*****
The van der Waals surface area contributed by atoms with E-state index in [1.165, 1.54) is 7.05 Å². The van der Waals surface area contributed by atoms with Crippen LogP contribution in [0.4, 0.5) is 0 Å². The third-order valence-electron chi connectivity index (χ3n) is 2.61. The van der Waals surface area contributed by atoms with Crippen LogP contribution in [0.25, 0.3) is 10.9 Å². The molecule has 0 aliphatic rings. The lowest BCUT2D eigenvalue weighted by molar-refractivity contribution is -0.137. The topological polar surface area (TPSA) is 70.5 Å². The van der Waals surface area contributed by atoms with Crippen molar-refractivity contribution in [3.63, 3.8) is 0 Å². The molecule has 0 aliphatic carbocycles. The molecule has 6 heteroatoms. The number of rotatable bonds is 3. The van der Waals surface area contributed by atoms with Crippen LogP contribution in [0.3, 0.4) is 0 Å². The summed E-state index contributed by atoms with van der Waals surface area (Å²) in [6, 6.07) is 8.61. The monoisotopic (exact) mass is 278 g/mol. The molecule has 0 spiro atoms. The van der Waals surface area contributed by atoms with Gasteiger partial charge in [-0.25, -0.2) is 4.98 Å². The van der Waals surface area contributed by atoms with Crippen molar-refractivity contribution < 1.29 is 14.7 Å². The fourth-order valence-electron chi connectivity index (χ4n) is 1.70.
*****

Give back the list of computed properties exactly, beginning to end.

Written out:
The van der Waals surface area contributed by atoms with E-state index in [1.165, 1.54) is 7.05 Å². The van der Waals surface area contributed by atoms with Crippen LogP contribution in [0.4, 0.5) is 0 Å². The third-order valence-electron chi connectivity index (χ3n) is 2.61. The van der Waals surface area contributed by atoms with Crippen LogP contribution in [0.25, 0.3) is 10.9 Å². The molecule has 0 aliphatic rings. The lowest BCUT2D eigenvalue weighted by molar-refractivity contribution is -0.137. The topological polar surface area (TPSA) is 70.5 Å². The van der Waals surface area contributed by atoms with Crippen molar-refractivity contribution in [3.63, 3.8) is 0 Å². The molecule has 0 aliphatic carbocycles. The molecule has 6 heteroatoms. The number of rotatable bonds is 3. The van der Waals surface area contributed by atoms with Crippen LogP contribution in [0.3, 0.4) is 0 Å². The summed E-state index contributed by atoms with van der Waals surface area (Å²) in [6, 6.07) is 8.61. The monoisotopic (exact) mass is 278 g/mol. The molecule has 0 spiro atoms. The van der Waals surface area contributed by atoms with Gasteiger partial charge in [-0.25, -0.2) is 4.98 Å². The van der Waals surface area contributed by atoms with Crippen molar-refractivity contribution < 1.29 is 14.7 Å². The fourth-order valence-electron chi connectivity index (χ4n) is 1.70.